• Their play, eating and sleeping areas are starting to become shared.
  • More people move into the property.
  • People they felt attached to moving out of the property.

Routine changes

A change to a cat’s routine can be stressful for them too. Even humans can find a change in certain aspects of daily life tough to deal with. Especially if it has been a set way for a long period. With cats, they can react negatively to changes in things such as:

  • Feeding time
  • When you clean the house
  • Your bedtime
  • When they are played with
  • Times you are away from home
  • The number of people in the house

Other causes of stress in cats

In addition to all the above, there are still a few additional things that could cause stress for your cat. Illness, injury, and discomfort can all be stressful for them, so a visit to the vet, if they are unwell, is always recommended. It may not fix the problem right away, it may not be able to fix the problem at all but the correct treatment from a vet can alleviate some of the stress your cat is going through.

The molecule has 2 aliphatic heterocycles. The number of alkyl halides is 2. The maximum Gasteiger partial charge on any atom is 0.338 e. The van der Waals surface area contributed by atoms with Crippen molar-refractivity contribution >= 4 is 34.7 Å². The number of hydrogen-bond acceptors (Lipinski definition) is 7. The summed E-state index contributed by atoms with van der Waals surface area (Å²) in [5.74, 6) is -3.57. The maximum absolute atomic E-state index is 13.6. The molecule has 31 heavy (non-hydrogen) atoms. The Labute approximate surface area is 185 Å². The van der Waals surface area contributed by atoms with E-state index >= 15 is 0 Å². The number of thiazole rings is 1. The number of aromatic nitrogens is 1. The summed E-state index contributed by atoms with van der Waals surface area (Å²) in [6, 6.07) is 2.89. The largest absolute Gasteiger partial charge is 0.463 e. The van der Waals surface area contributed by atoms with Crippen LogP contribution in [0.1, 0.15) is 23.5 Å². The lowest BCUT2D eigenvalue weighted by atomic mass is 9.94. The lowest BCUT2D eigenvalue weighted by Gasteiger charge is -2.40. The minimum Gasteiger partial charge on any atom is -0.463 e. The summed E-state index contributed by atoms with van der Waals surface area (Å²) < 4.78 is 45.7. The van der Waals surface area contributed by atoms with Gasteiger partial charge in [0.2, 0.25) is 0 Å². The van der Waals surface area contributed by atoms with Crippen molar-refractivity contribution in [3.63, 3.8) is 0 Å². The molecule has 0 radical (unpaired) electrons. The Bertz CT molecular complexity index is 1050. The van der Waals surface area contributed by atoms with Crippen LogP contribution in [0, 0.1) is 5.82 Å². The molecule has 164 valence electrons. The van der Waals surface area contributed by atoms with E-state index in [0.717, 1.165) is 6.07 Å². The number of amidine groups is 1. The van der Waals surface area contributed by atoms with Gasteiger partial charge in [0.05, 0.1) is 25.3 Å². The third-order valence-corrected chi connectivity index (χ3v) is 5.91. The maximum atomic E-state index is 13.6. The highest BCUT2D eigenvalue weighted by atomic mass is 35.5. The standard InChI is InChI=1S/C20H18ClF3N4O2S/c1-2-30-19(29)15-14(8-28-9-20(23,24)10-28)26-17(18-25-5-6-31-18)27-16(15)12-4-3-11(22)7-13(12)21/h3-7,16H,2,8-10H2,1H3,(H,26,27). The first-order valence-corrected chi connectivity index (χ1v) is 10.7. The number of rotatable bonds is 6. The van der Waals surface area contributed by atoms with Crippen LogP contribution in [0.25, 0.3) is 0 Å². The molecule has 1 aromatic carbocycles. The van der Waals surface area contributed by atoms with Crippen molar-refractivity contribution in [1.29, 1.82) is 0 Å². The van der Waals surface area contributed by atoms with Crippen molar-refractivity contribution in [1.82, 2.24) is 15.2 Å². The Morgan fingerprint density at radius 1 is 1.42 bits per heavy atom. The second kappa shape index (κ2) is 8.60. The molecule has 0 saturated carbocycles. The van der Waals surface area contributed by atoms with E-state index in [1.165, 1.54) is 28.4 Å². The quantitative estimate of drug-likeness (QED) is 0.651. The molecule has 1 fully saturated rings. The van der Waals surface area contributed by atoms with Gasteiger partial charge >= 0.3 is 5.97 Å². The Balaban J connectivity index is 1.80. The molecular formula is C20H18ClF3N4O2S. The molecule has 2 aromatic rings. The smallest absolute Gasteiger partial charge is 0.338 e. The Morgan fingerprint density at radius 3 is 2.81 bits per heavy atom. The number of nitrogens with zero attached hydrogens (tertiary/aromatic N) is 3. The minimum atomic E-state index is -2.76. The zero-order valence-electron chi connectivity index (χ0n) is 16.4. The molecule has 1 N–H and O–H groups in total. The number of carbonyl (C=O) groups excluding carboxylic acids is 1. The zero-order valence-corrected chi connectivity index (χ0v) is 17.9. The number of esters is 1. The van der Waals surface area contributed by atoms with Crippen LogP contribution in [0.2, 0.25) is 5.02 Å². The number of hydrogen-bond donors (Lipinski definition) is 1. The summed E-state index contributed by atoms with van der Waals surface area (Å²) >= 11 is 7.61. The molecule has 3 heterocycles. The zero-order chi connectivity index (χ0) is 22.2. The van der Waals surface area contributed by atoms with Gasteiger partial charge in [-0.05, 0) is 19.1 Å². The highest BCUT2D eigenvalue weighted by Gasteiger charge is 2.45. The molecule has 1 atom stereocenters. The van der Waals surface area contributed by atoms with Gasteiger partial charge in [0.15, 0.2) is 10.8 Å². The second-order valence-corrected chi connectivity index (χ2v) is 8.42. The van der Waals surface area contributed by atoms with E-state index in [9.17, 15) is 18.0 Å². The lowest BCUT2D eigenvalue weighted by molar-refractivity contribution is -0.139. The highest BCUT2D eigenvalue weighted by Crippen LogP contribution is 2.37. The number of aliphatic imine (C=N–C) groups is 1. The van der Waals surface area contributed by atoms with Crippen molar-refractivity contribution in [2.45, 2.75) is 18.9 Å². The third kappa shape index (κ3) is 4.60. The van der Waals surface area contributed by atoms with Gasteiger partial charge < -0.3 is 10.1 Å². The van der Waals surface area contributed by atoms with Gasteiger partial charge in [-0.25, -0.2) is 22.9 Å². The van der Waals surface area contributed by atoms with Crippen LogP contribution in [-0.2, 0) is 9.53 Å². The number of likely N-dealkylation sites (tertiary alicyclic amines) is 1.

Cats, like humans, also have fears and phobias and being exposed to these can lead to bouts of stress. Sudden loud noises, fireworks and travelling are just some of the common ones.

So how do we try and help our feline friends out?

Cat stress relief

Whether your car is already stressed, or you want to prevent a bout of stress from developing, there are several things you can do to help them. Cats can be fussy little characters and it cannot be said that each one of these tips will work. Some cats may not respond at all to these methods of help whilst others may thrive.

By doing the following, you can go some way to ensuring your cat remains happy and stress-free.